Listen Effectively for Constructive Criticism

Listen Effectively For Constructive Criticism

Listen Effectively to Constructive Criticism

One of the recurring themes that comes up when I am coaching and working with people in positions at all levels of an organization is the topic of hearing feedback. Almost everyone I’ve had the opportunity to work with has suffered from the same blind spot. Hearing constructive criticism effectively. We all like to hear the positive praise we get for doing our jobs effectively. And we all want it so much that most often that’s all we listen for. We get so caught up in the praise that generally precedes constructive criticism that we miss the most critical word in the feedback we are getting. BUT.

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Criticism may not be agreeable, but it is necessary. It fulfils the same function as pain in the human body. It calls attention to an unhealthy state of things.
-Winston Churchill

Why Positive Couching of Constructive Criticism Fails

In almost every management, leadership, and coaching class I have been a part of we are taught to give candid feedback in a positive way. Some courses are actually explicit about starting with praise and then following with the constructive criticism or negative feedback. Regardless of how you are taught, however, it is human nature to want to couch negative feedback we need to give inside some positive feedback. We don’t like hurting other people’s feelings, so we temper our real feedback by including a bunch of positives.

The result of this approach is that quite often the person we are giving feedback to only hears the positives we share. After all, they don’t like to be criticized either. So at the end of the conversation, the leader feels good because they provided the negative feedback in a positive way, and the coachee feels good because they only heard positive things about their work. Win-win right?

Except that nothing was accomplished. Nobody learned anything. Nothing will change.

My intent here isn’t to get leaders to change how they give feedback. While it might be a noble pursuit, there are a lot of leaders out there who suffer from this, and I don’t feel like this forum is going to change that. I intend to help you as the recipient of feedback hear what is being said effectively. This is your reminder to “listen for the but” and then capture the constructive criticism so you can improve.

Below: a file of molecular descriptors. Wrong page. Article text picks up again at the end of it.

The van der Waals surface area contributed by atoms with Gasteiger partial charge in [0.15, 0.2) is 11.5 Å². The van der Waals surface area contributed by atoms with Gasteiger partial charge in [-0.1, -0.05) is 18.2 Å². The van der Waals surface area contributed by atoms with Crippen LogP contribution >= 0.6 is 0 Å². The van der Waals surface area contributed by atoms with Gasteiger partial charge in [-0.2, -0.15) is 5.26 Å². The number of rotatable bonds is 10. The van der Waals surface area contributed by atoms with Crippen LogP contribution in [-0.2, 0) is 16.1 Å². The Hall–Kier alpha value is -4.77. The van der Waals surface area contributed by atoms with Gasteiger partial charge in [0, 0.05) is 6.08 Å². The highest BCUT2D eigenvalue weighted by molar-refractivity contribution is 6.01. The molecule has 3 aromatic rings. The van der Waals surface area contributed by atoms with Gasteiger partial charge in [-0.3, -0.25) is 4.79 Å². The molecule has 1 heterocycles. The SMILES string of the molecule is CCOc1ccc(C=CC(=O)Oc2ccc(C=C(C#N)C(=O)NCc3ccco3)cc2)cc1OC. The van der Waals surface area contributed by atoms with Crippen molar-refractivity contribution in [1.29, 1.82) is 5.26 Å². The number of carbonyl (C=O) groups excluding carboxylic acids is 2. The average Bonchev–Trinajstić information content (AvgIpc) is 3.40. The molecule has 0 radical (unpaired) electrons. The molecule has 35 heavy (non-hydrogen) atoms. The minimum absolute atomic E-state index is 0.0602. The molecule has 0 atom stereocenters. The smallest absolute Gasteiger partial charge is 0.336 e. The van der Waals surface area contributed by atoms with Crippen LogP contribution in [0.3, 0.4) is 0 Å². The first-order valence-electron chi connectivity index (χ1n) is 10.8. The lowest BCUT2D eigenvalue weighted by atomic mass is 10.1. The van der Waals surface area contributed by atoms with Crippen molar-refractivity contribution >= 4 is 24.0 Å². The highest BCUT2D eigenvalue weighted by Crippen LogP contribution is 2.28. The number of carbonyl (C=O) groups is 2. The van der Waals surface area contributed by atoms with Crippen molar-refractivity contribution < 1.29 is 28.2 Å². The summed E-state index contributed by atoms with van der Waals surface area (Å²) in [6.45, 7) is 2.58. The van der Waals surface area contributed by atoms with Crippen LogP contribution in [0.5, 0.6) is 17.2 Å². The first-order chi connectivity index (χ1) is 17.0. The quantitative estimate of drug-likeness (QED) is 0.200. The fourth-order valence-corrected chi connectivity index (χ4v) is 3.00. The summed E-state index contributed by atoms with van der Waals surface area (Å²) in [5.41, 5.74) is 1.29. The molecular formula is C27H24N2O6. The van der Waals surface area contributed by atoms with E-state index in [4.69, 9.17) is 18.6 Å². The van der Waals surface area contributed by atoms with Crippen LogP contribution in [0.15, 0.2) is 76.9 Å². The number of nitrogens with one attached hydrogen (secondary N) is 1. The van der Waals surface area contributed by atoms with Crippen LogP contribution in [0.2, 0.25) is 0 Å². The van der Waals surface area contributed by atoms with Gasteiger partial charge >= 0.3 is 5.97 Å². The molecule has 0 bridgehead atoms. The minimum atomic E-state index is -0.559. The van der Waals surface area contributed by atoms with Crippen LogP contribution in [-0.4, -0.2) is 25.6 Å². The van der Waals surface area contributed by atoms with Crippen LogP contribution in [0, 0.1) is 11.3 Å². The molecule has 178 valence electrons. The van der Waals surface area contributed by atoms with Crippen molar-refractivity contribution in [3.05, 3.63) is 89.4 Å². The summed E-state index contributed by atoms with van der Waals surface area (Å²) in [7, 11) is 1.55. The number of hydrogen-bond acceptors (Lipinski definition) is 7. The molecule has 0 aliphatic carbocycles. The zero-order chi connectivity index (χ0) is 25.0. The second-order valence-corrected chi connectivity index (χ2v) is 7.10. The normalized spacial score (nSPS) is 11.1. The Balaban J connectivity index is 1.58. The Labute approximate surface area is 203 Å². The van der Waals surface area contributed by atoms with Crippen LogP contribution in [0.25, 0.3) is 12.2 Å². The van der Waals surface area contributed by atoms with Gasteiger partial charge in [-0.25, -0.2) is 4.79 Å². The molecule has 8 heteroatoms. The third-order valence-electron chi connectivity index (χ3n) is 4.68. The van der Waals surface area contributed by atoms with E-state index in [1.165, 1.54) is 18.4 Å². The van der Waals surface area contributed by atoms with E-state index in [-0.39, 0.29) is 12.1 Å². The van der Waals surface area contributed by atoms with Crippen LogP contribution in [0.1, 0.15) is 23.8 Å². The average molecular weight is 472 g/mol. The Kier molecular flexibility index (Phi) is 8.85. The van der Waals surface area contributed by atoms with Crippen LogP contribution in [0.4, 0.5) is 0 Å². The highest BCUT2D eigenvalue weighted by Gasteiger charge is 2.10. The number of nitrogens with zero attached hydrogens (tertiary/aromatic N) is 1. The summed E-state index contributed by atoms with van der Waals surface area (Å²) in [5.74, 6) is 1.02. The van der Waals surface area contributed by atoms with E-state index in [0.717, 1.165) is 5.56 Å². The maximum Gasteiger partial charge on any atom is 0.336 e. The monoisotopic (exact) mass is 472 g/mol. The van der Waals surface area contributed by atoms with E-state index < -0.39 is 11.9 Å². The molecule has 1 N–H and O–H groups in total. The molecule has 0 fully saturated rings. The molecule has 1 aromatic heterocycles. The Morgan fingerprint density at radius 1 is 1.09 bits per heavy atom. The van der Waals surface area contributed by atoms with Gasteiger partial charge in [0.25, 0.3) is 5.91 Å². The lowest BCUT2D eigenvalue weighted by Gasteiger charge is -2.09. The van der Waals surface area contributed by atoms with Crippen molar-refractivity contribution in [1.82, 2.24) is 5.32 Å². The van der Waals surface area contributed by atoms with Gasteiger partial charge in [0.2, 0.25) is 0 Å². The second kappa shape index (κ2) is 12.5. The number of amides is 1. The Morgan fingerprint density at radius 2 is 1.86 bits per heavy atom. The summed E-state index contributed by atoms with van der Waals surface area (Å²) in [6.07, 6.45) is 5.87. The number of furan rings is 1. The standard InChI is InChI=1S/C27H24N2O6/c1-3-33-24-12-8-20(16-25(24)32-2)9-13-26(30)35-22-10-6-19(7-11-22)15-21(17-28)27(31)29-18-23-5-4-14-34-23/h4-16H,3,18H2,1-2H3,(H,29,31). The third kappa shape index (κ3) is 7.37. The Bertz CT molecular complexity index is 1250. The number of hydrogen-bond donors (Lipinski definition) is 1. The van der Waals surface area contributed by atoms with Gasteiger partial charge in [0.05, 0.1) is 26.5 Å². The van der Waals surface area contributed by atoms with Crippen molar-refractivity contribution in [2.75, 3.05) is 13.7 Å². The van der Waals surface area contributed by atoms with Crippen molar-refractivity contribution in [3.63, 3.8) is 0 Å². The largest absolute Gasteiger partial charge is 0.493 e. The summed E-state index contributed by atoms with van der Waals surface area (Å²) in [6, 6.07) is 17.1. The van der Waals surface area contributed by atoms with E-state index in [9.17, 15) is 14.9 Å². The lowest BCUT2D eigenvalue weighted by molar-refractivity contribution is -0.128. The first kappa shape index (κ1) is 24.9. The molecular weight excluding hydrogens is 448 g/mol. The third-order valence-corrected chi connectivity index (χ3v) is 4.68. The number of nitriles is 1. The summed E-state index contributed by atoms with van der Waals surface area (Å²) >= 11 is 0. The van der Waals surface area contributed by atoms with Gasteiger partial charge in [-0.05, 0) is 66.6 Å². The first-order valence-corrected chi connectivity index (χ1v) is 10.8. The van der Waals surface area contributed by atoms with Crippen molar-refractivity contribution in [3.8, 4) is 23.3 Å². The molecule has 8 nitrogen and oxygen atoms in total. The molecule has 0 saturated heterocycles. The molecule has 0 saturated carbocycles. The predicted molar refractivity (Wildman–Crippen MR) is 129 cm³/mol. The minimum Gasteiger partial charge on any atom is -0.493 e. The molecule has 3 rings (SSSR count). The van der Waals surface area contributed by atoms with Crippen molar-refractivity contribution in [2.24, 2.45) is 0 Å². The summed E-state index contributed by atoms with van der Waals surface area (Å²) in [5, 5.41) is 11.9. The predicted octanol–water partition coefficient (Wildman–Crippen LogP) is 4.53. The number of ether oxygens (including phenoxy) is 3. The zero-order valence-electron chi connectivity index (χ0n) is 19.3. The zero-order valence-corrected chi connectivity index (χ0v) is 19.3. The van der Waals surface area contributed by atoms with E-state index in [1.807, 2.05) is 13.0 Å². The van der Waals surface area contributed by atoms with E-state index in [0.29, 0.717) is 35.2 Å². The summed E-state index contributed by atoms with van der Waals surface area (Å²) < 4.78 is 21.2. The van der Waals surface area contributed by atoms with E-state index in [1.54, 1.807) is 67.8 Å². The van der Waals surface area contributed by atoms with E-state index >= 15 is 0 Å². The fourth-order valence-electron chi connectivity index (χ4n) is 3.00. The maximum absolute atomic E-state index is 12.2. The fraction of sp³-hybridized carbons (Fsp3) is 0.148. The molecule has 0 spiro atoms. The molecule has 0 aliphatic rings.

Listen For The But

Almost every leader who I have watched give feedback surrounded by positive feedback does the same thing. They lead with all of the things that the employee is doing right and then at some point they include a “but” and get into what they really wanted to share. That “but” might come in the form of a clear and obvious “buuuuut…” or it might be hiding in a positive word like “and”. The trick as the recipient of the feedback to get really focused on the hearing the but, regardless of the form it takes. Consider this example of Jim the Project Manager getting feedback from his boss:

Jim, you’re doing a fantastic job pulling the team together on this project. Everyone is getting along great and I can see what a positive culture you are creating. Well done! But, I really would like you to focus a bit more energy on keeping the schedule and risks up to date. It’s not like things are awful, but it could use some improvement. Can you keep an eye on that for me?

In this case, Jim likely is busy basking in all the great things he’s doing in the culture department when the “but” comes, and he most likely misses it completely. Then he hears that he’s doing OK in whatever area has been mentioned, so he goes back to work and continues to focus his attention where he got his praise. But what his manager was really saying was:

Jim, your management of the schedule and risks really needs work. Regardless of how well the team works together and likes each other, we aren’t going to be successful if we can’t see the issues coming at us. I really need you to put a lot more attention on getting ahead of our schedule and risks. I know you can do it.